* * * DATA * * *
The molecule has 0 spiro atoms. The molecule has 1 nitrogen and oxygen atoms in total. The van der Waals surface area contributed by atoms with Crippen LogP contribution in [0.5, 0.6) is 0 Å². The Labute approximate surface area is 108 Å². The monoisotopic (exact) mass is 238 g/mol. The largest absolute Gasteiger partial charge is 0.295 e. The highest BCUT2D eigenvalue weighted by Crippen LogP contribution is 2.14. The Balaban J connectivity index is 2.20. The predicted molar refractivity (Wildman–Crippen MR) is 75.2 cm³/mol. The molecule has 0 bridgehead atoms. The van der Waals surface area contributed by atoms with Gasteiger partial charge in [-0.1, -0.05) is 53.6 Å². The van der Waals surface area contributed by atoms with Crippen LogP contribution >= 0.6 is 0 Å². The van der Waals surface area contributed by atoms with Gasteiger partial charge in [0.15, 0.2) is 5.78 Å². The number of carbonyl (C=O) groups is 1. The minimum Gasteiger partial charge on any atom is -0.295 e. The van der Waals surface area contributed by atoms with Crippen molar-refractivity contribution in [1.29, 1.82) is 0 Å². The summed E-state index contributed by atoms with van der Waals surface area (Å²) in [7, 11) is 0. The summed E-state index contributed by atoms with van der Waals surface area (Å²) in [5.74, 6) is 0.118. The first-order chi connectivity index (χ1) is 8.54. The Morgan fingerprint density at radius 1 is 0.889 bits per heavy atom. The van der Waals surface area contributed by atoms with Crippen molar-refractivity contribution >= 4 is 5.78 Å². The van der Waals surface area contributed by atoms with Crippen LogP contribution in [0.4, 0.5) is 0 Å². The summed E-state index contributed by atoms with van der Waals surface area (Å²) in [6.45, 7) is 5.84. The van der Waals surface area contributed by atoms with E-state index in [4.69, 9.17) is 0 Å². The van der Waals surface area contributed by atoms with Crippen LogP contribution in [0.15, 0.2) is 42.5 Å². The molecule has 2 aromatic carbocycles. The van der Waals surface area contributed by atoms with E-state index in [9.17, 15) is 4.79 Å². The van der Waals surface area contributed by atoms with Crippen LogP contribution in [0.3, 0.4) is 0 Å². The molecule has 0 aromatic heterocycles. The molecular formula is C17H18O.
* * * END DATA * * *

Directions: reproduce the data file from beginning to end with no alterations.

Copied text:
The molecule has 0 spiro atoms. The molecule has 1 nitrogen and oxygen atoms in total. The van der Waals surface area contributed by atoms with Crippen LogP contribution in [0.5, 0.6) is 0 Å². The Labute approximate surface area is 108 Å². The monoisotopic (exact) mass is 238 g/mol. The largest absolute Gasteiger partial charge is 0.295 e. The highest BCUT2D eigenvalue weighted by Crippen LogP contribution is 2.14. The Balaban J connectivity index is 2.20. The predicted molar refractivity (Wildman–Crippen MR) is 75.2 cm³/mol. The molecule has 0 bridgehead atoms. The van der Waals surface area contributed by atoms with Gasteiger partial charge in [-0.1, -0.05) is 53.6 Å². The van der Waals surface area contributed by atoms with Crippen LogP contribution >= 0.6 is 0 Å². The van der Waals surface area contributed by atoms with Gasteiger partial charge in [0.15, 0.2) is 5.78 Å². The number of carbonyl (C=O) groups is 1. The minimum Gasteiger partial charge on any atom is -0.295 e. The van der Waals surface area contributed by atoms with Crippen molar-refractivity contribution in [1.29, 1.82) is 0 Å². The summed E-state index contributed by atoms with van der Waals surface area (Å²) in [7, 11) is 0. The summed E-state index contributed by atoms with van der Waals surface area (Å²) in [5.74, 6) is 0.118. The first-order chi connectivity index (χ1) is 8.54. The Morgan fingerprint density at radius 1 is 0.889 bits per heavy atom. The van der Waals surface area contributed by atoms with Crippen molar-refractivity contribution >= 4 is 5.78 Å². The van der Waals surface area contributed by atoms with Crippen LogP contribution in [0.4, 0.5) is 0 Å². The summed E-state index contributed by atoms with van der Waals surface area (Å²) in [6.45, 7) is 5.84. The van der Waals surface area contributed by atoms with E-state index in [4.69, 9.17) is 0 Å². The van der Waals surface area contributed by atoms with Crippen LogP contribution in [0.15, 0.2) is 42.5 Å². The molecule has 2 aromatic carbocycles. The van der Waals surface area contributed by atoms with E-state index in [9.17, 15) is 4.79 Å². The van der Waals surface area contributed by atoms with Crippen LogP contribution in [0.3, 0.4) is 0 Å². The molecule has 0 aromatic heterocycles. The molecular formula is C17H18O.